What Pisses Me Off: Valentine’s Day 119

What pisses me off


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I didn’t want to be the Grinch who stole romance last week, but Valentine’s Day really pisses me off!

Now full disclosure time – I have never received a Valentine’s present or eaten in a restaurant on 14 February. To me 14 February is special for only one reason – dear friends have the surname Valentine and I celebrate their love for each other. I do this rather than commemorate the anniversary of the wife’s death.

But back to Valentine’s Day! I first discovered this “day” in novels I read when I was a kid. Anne of Green Gables, What Katy Did, contained references to St Valentine’s Day, note Saint Valentine’s Day. It is/was an American custom to give a card, anonymously, to your loved one, or potential loved one.

Why St Valentine became the patron saint of lovers, engaged couples, bee-keepers, epileptics and travelers, is not clear, even though he is celebrated in Catholic, Anglican and Lutheran liturgy on 14 February. The day first became associated with romantic love within the circle of Geoffrey Chaucer in the 14th century, when the tradition of courtly love flourished.

It took the 20th Century to stipulate expensive dinners, huge bunches of flowers and obscenely expensive chocolates were the norm on 14th February. It is a great opportunity to load guilt onto the men and women who don’t wish to participate in this “Hallmark moment” and drop the Saint from the name of the day.

In an office environment, from early morning enormous flower arrangements appear, each delivery seemingly more expensive than its predecessor. The person who doesn’t receive flowers becomes a figure of pity – no-one in your life loves you enough to spend hundreds of dollars on a floral arrangement – just how many hundreds of dollars depends on whether you would like them alive!

Then comes the dinner at, of course, only the best restaurants, where there is a special “lover’s” menu, more expensive than anything they would usually charge. Again full disclosure, I’ve been the restaurant manager who sat down and with the chef and worked on a menu which looked good and gave us maximum profit – people will spend anything on Valentine’s Day.

At a more basic level, I object to being told: “on 14th February, you will show GOM you love him and he will return the gesture.” If I need reminding I love GOM, then there is a deep flaw in our relationship. Should I discount the fact that he waters our garden, which produces beautifully scented roses year round, just because it doesn’t come with an expensive pink bow? Are all the kind and caring gestures he makes throughout the year less valuable because they don’t happen on Valentine’s Day?

To everyone who loves Valentine’s Day, enjoy.

Me? I’ll wait until 15th February and buy the leftover chocolate roses at 50%, or more, off the marked price! I gladly celebrate love, but for me, the cool drink on a hot day speaks volumes; it is far more appreciated than the bunch of flowers, the price of which is comparable to the GDP of a small nation.

Do you agree with Karen?

Karen O'Brien-Hall

I've had many careers in my life and loved each one! My new career blossomed when I retired and become an OAP. I am passionate about childhood literacy, books in general and my garden. I love Ballet, Opera, Concerts, Theatre, (both professional and community) and Movies. I tend to have opinions on most things and enjoy a good debate about the topic, not the person. In my thirties, I married my GOM (Gorgeous or Grumpy Old Man) the love of my life.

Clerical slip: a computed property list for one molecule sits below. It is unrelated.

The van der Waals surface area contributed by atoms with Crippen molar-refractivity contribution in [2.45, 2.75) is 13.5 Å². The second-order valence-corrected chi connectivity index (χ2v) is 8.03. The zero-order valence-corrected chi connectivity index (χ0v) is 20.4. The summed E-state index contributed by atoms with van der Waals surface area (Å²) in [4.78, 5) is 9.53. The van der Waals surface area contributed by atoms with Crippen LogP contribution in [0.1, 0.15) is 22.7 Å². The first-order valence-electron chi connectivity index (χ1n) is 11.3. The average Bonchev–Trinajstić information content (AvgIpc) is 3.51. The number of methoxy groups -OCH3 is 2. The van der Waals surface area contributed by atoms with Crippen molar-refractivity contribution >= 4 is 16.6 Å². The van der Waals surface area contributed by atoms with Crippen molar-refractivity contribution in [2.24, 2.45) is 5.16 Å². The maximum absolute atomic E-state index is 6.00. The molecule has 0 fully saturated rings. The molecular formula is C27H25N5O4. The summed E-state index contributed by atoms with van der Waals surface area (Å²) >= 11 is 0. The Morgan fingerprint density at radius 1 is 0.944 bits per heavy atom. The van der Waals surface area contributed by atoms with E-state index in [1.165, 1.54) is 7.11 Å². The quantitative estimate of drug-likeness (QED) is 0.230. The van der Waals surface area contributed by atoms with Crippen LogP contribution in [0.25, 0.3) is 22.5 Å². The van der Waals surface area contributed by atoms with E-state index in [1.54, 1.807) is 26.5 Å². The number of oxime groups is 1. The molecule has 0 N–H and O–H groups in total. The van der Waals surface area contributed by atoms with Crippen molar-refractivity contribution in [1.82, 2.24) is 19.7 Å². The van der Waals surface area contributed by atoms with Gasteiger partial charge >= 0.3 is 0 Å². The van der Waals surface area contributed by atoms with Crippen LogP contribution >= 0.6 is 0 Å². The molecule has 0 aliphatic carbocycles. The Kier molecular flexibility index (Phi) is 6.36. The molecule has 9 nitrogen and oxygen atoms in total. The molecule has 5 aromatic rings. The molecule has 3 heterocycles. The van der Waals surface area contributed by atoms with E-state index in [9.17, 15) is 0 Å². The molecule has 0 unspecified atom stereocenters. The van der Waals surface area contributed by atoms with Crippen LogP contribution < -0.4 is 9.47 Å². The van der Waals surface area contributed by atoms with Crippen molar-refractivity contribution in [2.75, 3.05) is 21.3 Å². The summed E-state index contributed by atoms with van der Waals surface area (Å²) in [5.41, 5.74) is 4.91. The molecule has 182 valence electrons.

1. Absolutely! !!!! I would rather my partner bought me flowers on any other day “just because”; or bought me something because he “was passing and thought I’d like it”; or take me out to dinner because we can’t be bothered cooking. And just to be ornery, we make as sure NOT to say I love you on Feb 14 as we make sure we do the other 364 days. Compulsory shows of affection. Bah, humbug

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  2. Mike here-never needed Hallmark to tell me when to love my wife, same as Mother$ day. Used to go to church on Mothering Sunday,the priest would give all the kids a chysanthemum which had been blessed which we then gave to Mother. No new washing machines or new cars, just the flower which our Mother cherished

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    • That’s the way Mike, I;ve never heard of that happening, but think it is a very special way of acknowledging our Mothers.

    • Mike here-that was the Mothering Sunday way in our church when I was young in the UK & at St. Theodores. Cof E., in Elizabeth South, ruled over by the Reverend Howell Witt who later became the Bishop of Geraldton in WA. Then shortly before his death the Bishop of Bathurst

  3. Bought my own beautiful flowers at my local market – still in bloom – way cheaper than the shops were asking. Such a commercialised day. But hey it makes lots of people feel special good luck to them

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  4. Never celbrated Valentines Day in my time. I worked at an office once where I guarantee the three women I worked with ordered their own flowers delivered to the office just to make me feel bad because I am divorced.

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    • I often wondered Dawn if they ordered, and paid for, their own floral tributes! When I said I didn’t participate in Valentine’s Day, they sent me looks of pity. This year, sales may have been down because VD was on Sunday – surely no office displays on the Friday?

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